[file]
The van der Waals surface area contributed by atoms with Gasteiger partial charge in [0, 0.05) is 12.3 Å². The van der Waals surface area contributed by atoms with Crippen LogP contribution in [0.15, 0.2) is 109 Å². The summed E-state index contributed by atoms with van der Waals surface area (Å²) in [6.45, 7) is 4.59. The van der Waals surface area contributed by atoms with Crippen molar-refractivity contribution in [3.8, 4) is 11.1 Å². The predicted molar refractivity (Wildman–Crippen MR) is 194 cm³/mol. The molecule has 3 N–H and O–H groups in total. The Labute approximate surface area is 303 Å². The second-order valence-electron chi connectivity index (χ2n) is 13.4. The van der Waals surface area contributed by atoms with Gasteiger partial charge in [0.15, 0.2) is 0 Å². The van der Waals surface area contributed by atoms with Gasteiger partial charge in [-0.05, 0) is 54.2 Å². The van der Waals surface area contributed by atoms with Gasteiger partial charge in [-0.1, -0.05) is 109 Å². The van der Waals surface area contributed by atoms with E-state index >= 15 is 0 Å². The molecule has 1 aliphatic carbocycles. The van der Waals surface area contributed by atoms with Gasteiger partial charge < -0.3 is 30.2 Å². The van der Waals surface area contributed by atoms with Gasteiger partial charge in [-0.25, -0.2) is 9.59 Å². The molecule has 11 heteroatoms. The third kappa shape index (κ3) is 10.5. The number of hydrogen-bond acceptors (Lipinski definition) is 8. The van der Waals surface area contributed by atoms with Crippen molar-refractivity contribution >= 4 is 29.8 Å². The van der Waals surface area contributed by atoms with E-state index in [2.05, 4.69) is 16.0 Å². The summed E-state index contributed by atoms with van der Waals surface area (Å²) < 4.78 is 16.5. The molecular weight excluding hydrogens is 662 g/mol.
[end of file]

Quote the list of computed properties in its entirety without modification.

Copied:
The van der Waals surface area contributed by atoms with Gasteiger partial charge in [0, 0.05) is 12.3 Å². The van der Waals surface area contributed by atoms with Crippen LogP contribution in [0.15, 0.2) is 109 Å². The summed E-state index contributed by atoms with van der Waals surface area (Å²) in [6.45, 7) is 4.59. The van der Waals surface area contributed by atoms with Crippen molar-refractivity contribution in [3.8, 4) is 11.1 Å². The predicted molar refractivity (Wildman–Crippen MR) is 194 cm³/mol. The molecule has 3 N–H and O–H groups in total. The Labute approximate surface area is 303 Å². The second-order valence-electron chi connectivity index (χ2n) is 13.4. The van der Waals surface area contributed by atoms with Gasteiger partial charge in [0.15, 0.2) is 0 Å². The van der Waals surface area contributed by atoms with Gasteiger partial charge in [-0.05, 0) is 54.2 Å². The van der Waals surface area contributed by atoms with Gasteiger partial charge in [-0.1, -0.05) is 109 Å². The van der Waals surface area contributed by atoms with E-state index >= 15 is 0 Å². The molecule has 1 aliphatic carbocycles. The van der Waals surface area contributed by atoms with Gasteiger partial charge < -0.3 is 30.2 Å². The van der Waals surface area contributed by atoms with Gasteiger partial charge in [-0.25, -0.2) is 9.59 Å². The molecule has 11 heteroatoms. The third kappa shape index (κ3) is 10.5. The number of hydrogen-bond acceptors (Lipinski definition) is 8. The van der Waals surface area contributed by atoms with Crippen molar-refractivity contribution >= 4 is 29.8 Å². The van der Waals surface area contributed by atoms with E-state index in [2.05, 4.69) is 16.0 Å². The summed E-state index contributed by atoms with van der Waals surface area (Å²) < 4.78 is 16.5. The molecular weight excluding hydrogens is 662 g/mol.